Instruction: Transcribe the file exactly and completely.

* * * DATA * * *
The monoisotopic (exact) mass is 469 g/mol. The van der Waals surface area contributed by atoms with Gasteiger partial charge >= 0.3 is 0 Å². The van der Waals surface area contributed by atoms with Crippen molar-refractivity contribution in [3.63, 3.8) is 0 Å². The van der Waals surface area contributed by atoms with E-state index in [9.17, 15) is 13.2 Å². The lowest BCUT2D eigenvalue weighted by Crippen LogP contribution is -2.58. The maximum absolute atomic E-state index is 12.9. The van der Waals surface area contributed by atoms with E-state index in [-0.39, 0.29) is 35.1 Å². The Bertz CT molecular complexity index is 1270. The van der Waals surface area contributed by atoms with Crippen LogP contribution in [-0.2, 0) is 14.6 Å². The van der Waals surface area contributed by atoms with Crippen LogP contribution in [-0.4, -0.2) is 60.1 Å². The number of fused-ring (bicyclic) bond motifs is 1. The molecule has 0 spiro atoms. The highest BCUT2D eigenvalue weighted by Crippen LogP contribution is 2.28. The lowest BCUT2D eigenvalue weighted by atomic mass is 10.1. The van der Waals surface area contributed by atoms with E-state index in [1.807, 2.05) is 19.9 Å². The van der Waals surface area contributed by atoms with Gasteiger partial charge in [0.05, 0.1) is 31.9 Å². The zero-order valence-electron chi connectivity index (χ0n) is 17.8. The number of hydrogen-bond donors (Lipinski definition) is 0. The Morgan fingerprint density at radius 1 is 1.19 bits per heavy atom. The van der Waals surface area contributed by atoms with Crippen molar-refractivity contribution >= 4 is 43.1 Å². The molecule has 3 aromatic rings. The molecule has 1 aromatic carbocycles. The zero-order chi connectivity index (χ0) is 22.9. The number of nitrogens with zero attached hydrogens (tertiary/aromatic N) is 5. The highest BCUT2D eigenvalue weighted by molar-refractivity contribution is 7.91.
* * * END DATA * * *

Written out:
The monoisotopic (exact) mass is 469 g/mol. The van der Waals surface area contributed by atoms with Gasteiger partial charge >= 0.3 is 0 Å². The van der Waals surface area contributed by atoms with Crippen molar-refractivity contribution in [3.63, 3.8) is 0 Å². The van der Waals surface area contributed by atoms with E-state index in [9.17, 15) is 13.2 Å². The lowest BCUT2D eigenvalue weighted by Crippen LogP contribution is -2.58. The maximum absolute atomic E-state index is 12.9. The van der Waals surface area contributed by atoms with E-state index in [-0.39, 0.29) is 35.1 Å². The Bertz CT molecular complexity index is 1270. The van der Waals surface area contributed by atoms with Crippen LogP contribution in [-0.2, 0) is 14.6 Å². The van der Waals surface area contributed by atoms with Crippen LogP contribution in [-0.4, -0.2) is 60.1 Å². The number of fused-ring (bicyclic) bond motifs is 1. The molecule has 0 spiro atoms. The highest BCUT2D eigenvalue weighted by Crippen LogP contribution is 2.28. The lowest BCUT2D eigenvalue weighted by atomic mass is 10.1. The van der Waals surface area contributed by atoms with E-state index in [1.807, 2.05) is 19.9 Å². The van der Waals surface area contributed by atoms with Gasteiger partial charge in [0.05, 0.1) is 31.9 Å². The zero-order valence-electron chi connectivity index (χ0n) is 17.8. The number of hydrogen-bond donors (Lipinski definition) is 0. The Morgan fingerprint density at radius 1 is 1.19 bits per heavy atom. The van der Waals surface area contributed by atoms with Crippen molar-refractivity contribution >= 4 is 43.1 Å². The molecule has 3 aromatic rings. The molecule has 1 aromatic carbocycles. The zero-order chi connectivity index (χ0) is 22.9. The number of nitrogens with zero attached hydrogens (tertiary/aromatic N) is 5. The highest BCUT2D eigenvalue weighted by molar-refractivity contribution is 7.91.